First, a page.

AIC’s 40th Annual Meeting – Objects Session, May 11, “Always Becoming” by Nora Naranjo-Morse, Gail Joyce, and Kelly McHugh

The last talk of the Objects Specialty Group session focused on the work of Nora Naranjo-Morse, a Tewa Indian of Santa Clara Pueblo who was selected from a nationwide contest to design a composition for display outside the National Museum of the American Indian (NMAI). In 2007, her idea for five sculptures, ephemeral in nature, came to fruition on the NMAI grounds, entitled “Always Becoming.” The three speakers shared their ongoing experiences regarding their collaboration in this talk, representing artist, collections management, and conservation.

It was Nora’s intention to embody in the sculpture the significance of three main values held by Pueblo families: environment, family, and culture. However, she took a unique approach by engaging community in both the creation and stewardship of the sculptures, and in doing so, highlighted the idea of an intertribal ideal. The ideal was manifested in the cooperation of members of the public, as well as staff at NMAI, who all came together to build the artworks. A series of podcasts as well as YouTube videos (Episode 1) document their collaborative effort under her guidance.

The figures vary in form and materials, comprised of mud, fired pottery sherds, wood, and straw, and other organic materials. Her choices are especially relevant given that Nora’s desire was to allow the sculptures to ultimately return to the earth, promoting stewardship, but not preservation in the sense that conservators typically understand it. The role of nature in shaping their condition and form is welcomed as a part of the process of “Always Becoming.” Weather plays an expectedly large role in the formative processes, and is reflected by the layered structure of the sculptures; as one layer melts away, another is revealed, a process that Nora appreciates in person as she travels to NMAI on annual visits. The return of the materials to the earth is also represented by the re-use of elements. For example, ground up sherds of fired pottery, or grog, were mixed into some of the mud. However, the idea of returning to the earth does not preclude the replacement of all elements. When a bamboo rope used to represent a tie at the top of the teepee form disintegrated, it was decided to replace it with strips of rawhide, offered by a staff-member at NMAI. In this way, intertribal community was also promoted, and the sculptural form maintained what Nora considered a crucial element. This promotion was also clear given the numerous phone updates, dialogues, and discussions that occurred between Nora and the staff over the course of the year when she was not present.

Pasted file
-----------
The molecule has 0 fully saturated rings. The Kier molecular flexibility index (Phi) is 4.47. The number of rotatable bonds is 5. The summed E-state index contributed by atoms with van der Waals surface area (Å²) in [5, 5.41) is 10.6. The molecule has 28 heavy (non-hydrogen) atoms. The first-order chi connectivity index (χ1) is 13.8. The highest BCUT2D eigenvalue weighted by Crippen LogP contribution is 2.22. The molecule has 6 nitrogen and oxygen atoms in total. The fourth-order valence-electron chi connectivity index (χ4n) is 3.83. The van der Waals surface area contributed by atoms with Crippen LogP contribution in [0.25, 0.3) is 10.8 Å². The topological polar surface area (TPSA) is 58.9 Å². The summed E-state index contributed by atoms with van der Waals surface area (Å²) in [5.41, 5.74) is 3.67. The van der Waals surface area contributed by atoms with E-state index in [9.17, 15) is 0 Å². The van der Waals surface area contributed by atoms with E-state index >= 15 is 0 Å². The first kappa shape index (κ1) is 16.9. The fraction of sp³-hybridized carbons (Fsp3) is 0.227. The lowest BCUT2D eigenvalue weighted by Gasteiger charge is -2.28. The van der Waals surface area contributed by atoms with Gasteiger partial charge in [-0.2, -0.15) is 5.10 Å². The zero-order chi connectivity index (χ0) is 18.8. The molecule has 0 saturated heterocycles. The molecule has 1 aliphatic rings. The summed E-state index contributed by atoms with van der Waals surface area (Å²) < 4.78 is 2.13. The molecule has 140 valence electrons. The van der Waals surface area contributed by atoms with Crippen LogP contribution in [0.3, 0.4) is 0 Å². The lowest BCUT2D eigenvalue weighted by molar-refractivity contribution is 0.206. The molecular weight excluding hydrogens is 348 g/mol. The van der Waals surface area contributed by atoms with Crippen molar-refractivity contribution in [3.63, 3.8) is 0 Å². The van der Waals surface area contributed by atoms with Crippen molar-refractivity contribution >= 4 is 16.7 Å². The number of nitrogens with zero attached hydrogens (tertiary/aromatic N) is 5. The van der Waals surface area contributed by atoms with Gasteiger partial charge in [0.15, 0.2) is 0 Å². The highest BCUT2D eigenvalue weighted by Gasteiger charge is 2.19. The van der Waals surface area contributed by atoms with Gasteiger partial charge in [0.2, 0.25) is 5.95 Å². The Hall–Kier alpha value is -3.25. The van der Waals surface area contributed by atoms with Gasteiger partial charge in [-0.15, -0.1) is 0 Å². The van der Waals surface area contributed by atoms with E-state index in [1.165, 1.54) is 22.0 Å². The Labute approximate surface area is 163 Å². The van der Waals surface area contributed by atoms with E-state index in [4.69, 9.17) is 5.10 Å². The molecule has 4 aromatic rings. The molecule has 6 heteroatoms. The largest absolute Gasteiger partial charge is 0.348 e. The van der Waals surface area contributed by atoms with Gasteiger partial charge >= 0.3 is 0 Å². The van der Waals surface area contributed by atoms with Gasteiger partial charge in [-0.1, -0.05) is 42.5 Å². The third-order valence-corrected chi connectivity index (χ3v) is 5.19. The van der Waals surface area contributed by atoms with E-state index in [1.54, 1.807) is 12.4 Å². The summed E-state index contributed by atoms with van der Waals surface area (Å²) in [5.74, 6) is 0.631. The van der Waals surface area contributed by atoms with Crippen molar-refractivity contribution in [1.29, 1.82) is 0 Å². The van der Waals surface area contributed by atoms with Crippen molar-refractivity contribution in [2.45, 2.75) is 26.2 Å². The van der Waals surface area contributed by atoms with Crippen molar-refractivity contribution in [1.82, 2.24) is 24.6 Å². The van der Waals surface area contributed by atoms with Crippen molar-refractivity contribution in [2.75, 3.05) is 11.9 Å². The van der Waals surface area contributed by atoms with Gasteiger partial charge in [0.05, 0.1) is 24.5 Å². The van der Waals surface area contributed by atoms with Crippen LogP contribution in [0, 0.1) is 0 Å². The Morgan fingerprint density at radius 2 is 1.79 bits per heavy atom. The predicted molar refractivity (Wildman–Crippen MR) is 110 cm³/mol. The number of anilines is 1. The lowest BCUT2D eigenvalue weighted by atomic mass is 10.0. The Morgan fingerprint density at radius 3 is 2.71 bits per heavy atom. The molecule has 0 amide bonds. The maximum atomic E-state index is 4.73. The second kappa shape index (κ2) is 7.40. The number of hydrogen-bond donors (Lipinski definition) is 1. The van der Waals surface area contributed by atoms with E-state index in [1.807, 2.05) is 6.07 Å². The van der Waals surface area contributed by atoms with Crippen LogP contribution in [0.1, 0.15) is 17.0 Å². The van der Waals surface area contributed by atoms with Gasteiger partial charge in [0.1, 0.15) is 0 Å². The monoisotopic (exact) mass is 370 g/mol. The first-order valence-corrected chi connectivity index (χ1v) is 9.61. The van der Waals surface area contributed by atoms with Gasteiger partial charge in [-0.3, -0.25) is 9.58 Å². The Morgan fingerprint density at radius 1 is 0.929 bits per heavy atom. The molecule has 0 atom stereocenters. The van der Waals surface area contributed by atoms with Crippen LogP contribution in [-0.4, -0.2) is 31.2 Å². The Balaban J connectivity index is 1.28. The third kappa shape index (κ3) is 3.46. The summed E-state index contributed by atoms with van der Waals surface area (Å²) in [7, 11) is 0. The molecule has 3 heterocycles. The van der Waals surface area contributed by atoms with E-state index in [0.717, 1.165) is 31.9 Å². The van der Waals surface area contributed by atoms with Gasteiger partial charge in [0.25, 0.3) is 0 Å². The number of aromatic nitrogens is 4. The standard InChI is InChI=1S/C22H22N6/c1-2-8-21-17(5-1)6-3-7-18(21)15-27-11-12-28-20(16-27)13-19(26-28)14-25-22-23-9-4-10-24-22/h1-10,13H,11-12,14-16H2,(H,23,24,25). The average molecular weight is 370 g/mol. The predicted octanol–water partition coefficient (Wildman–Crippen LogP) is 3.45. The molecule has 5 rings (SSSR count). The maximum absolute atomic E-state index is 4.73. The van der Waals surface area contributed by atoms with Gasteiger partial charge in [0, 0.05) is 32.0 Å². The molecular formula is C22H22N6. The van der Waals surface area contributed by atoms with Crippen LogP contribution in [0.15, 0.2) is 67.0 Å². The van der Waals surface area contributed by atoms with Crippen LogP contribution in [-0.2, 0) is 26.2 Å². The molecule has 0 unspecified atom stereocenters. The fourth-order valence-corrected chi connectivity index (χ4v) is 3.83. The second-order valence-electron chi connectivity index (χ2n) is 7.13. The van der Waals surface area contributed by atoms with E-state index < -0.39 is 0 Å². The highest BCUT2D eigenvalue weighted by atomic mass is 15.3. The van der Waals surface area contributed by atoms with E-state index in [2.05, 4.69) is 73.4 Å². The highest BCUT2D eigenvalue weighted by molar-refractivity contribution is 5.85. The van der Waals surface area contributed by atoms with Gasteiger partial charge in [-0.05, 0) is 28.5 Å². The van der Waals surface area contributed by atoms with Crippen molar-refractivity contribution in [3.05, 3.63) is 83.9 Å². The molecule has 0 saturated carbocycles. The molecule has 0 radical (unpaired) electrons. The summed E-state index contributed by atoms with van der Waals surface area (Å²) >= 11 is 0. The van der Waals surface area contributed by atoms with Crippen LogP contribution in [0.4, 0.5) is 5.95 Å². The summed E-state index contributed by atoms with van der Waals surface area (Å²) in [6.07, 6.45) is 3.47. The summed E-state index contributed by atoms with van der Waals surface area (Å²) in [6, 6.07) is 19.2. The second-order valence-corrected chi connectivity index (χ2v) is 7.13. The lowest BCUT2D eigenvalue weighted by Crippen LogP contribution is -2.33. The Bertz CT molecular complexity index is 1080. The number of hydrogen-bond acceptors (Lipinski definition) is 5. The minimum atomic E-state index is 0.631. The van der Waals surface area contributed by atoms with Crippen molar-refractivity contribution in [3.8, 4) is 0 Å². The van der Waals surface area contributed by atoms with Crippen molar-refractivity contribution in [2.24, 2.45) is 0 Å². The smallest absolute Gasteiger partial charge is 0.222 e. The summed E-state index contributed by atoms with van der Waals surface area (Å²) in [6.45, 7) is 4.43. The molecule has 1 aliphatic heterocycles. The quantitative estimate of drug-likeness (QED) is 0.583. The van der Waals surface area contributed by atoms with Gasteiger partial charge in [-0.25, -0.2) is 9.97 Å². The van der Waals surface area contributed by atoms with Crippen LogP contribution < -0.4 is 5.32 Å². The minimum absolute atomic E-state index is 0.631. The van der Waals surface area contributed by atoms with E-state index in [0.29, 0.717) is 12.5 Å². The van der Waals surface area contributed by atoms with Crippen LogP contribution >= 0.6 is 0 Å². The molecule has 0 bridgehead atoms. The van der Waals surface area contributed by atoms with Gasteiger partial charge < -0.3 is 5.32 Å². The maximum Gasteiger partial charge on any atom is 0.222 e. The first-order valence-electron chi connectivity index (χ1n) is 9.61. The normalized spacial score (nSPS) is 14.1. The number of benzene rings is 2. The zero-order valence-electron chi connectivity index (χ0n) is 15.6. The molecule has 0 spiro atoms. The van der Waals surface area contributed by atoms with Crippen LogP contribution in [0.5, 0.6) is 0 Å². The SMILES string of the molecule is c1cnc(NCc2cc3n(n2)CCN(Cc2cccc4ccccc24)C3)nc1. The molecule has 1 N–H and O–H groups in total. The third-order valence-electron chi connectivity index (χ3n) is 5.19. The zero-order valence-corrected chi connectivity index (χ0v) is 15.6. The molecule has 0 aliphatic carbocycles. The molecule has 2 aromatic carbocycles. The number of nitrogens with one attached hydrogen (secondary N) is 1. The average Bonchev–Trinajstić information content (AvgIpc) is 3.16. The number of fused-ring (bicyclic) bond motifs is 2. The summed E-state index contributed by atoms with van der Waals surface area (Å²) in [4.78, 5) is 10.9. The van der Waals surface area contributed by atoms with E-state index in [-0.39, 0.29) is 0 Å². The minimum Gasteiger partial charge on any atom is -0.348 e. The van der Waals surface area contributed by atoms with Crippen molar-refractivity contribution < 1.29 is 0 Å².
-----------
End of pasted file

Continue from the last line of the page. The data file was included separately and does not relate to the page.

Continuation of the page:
Gail then discussed her experiences in participating from a collections management perspective. She noted the role of human interaction in shaping the sculptures as well, citing an example whereby a homeless gentleman took up short-lived residence in the teepee after carving out a small shelter during a particularly inclement evening. While the sight of smoke and flame was certainly alarming, however brief and quickly addressed by NMAI security, Gail juxtaposed her own reaction with Nora’s, who appreciated that someone considered her work a warm and welcoming shelter. Gail proposed that the idea of the sculpture as a living document and testament to nature, nurture, and conceptual art is often at odds with the traditional museum approach to preservation. Even if roles were re-envisioned, however, a balance was reached whereby all parties contributed. For example, pieces of pottery or memory stones that fell off were to be left; on the other hand, fired ceramic moons, as they represented part of a sequence, were to be sent back to Nora to re-create. A locust wood and rawhide fence was constructed to keep children from climbing on the sculptures and the surrounding plants from being trampled. Gail highlighted the influence of animal interaction with a few examples: mason bees drilling holes into one of the figures, and a robin’s nest in the Y-post of another.